The UU-HEALTH study on holistic admissions was cited in an article on Nurse.com. Dr. Greer Glazer, PI for the study and Co-PI from the University of Cincinnati, was quoted in a description of the benefits of holistic review for all students: “It exposes the whole class to different individuals with different viewpoints, and the whole group is more open to ideas and perspectives different from their own. They also have much higher rates of cooperation and teamwork and student engagement within the community.”
Our study was also cited in a new report by the American Council on Education (ACE), which examines how legal challenges to race-conscious admissions are influencing contemporary admissions practices at selective colleges and universities around the country. Media coverage of the report focused on the various strategies universities are using to increase diversity without affirmative action. The report, entitled Race, Class, and College Access: Achieving Diversity in a Shifting Legal Landscape, is available for download from the ACE website.
The UU-HEALTH study on faculty cluster hiring was covered by this month’s issue of University Business. The article described how cluster hiring has been used to increase faculty diversity and improve institutional climate, and included examples from three USU/APLU institutions: Fresno State University, North Carolina State University, and the University of Wisconsin-Madison.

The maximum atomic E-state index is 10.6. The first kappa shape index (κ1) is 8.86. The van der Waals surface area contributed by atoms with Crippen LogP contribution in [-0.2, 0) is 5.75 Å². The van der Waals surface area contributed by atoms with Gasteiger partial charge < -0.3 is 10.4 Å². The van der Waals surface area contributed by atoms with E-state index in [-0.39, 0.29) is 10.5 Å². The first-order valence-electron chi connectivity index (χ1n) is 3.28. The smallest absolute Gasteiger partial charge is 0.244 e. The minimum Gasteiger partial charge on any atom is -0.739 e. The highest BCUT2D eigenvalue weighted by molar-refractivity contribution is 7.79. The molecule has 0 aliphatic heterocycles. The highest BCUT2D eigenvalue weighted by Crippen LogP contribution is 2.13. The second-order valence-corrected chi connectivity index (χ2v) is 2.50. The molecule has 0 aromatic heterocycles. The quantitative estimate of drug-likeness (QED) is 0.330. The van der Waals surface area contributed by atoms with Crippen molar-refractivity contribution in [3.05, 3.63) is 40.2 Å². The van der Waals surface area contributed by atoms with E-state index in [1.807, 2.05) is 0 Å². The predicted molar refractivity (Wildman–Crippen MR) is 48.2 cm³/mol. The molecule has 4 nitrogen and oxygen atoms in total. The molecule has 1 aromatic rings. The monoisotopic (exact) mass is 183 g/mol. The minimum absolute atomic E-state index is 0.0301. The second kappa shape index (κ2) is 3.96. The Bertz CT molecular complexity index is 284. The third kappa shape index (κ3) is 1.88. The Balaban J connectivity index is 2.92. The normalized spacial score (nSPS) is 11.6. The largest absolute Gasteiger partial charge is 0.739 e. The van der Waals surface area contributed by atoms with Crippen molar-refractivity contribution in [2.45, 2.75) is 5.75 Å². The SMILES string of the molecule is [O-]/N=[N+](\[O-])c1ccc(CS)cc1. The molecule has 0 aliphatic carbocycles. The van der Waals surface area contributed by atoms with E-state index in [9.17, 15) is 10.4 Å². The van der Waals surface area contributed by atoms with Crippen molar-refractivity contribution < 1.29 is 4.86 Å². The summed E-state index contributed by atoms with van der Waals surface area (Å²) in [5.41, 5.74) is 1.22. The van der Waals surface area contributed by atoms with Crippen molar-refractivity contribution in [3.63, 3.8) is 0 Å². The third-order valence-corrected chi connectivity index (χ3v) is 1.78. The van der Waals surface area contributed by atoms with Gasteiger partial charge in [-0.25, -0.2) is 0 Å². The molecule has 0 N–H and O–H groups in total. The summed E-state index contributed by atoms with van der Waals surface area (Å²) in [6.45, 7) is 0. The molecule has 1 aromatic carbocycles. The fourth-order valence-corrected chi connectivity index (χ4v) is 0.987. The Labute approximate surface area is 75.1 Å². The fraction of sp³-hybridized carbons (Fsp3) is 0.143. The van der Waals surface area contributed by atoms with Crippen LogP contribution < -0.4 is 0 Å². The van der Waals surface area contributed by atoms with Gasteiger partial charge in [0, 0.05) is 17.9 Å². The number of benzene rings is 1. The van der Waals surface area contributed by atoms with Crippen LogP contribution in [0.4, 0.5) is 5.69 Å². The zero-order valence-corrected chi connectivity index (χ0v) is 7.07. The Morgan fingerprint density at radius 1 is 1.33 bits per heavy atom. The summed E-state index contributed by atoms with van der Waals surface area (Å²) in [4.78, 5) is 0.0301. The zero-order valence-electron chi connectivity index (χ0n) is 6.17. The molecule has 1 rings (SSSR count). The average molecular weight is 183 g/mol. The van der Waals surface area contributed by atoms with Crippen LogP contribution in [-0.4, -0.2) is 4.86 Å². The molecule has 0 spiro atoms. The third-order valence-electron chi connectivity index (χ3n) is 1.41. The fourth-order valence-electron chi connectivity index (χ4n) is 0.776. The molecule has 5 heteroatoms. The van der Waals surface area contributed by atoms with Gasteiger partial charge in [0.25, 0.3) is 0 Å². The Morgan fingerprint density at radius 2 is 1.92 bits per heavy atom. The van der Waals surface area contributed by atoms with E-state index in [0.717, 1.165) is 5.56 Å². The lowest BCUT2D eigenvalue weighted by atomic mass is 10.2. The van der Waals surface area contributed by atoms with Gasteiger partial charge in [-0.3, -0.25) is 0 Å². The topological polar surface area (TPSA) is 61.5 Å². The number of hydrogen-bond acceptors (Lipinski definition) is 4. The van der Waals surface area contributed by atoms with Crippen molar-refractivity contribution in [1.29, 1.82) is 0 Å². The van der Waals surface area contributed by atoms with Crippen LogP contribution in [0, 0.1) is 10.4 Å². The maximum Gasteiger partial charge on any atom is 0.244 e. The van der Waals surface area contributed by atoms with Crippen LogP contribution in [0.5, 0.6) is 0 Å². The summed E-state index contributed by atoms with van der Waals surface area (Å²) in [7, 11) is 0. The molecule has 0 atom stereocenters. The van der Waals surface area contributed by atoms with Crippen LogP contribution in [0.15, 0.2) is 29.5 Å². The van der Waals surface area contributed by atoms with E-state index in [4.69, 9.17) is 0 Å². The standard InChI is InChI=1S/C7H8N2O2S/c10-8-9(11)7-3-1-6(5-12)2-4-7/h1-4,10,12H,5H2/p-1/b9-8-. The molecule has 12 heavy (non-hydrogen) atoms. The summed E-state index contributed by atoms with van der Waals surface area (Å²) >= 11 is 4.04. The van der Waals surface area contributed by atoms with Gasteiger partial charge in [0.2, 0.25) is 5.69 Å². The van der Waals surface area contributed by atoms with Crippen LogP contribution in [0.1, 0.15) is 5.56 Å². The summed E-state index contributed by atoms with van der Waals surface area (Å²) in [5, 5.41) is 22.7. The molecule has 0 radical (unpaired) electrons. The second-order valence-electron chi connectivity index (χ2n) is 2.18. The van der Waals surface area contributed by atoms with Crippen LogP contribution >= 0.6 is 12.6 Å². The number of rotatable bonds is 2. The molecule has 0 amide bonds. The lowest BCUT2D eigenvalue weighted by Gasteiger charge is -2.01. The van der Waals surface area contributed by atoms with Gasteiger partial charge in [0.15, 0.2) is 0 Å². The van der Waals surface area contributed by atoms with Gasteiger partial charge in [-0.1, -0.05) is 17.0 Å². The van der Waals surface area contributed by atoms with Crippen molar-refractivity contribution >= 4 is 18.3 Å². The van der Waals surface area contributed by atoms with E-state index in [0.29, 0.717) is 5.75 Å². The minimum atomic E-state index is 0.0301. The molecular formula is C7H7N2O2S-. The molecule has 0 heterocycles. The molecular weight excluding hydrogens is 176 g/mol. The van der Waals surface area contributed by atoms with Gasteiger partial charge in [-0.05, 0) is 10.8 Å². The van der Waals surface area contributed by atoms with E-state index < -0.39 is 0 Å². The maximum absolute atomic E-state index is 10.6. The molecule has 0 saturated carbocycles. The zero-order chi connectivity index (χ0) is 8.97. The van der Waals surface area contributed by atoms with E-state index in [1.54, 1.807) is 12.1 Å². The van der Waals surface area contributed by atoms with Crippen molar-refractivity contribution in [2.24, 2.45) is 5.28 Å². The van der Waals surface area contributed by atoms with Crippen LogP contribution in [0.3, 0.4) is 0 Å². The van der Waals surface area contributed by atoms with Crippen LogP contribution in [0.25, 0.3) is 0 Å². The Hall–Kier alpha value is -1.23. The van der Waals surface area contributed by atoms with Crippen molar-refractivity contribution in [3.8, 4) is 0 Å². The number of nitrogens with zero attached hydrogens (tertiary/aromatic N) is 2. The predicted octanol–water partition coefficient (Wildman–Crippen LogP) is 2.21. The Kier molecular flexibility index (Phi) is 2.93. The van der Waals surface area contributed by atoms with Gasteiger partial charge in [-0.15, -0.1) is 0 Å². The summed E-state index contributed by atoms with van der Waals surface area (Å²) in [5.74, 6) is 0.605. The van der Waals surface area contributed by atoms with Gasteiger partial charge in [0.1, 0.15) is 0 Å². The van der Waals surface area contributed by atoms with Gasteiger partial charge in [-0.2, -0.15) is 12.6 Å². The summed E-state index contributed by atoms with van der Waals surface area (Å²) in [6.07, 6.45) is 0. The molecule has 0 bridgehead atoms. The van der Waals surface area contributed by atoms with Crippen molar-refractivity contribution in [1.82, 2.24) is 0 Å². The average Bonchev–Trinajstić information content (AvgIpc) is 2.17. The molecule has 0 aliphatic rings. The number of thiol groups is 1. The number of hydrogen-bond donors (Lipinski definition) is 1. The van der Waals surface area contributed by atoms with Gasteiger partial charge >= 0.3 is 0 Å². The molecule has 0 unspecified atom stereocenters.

A new AAMC report, entitled Altering the Course: Black Males in Medicine, reports that the number of underrepresented minority applicants and graduates of medical schools has largely remained stagnant over the past decade. The study outlines challenges that black males face in academic medicine and identifies keys to student success, including resilience, an adequate support system, and access to quality mentoring.
Last month, George Washington University joined the ranks of institutions that have scrapped admissions tests for undergraduate applicants. Their decision underscores a growing trend in test-optional admissions, which stems from research suggesting that standardized tests are a barrier to recruiting disadvantaged students.
The American Public Health Association will host a webinar entitled Unequal Treatment: Disparities in Access, Quality and Care on August 25, 2:00 p.m. EDT.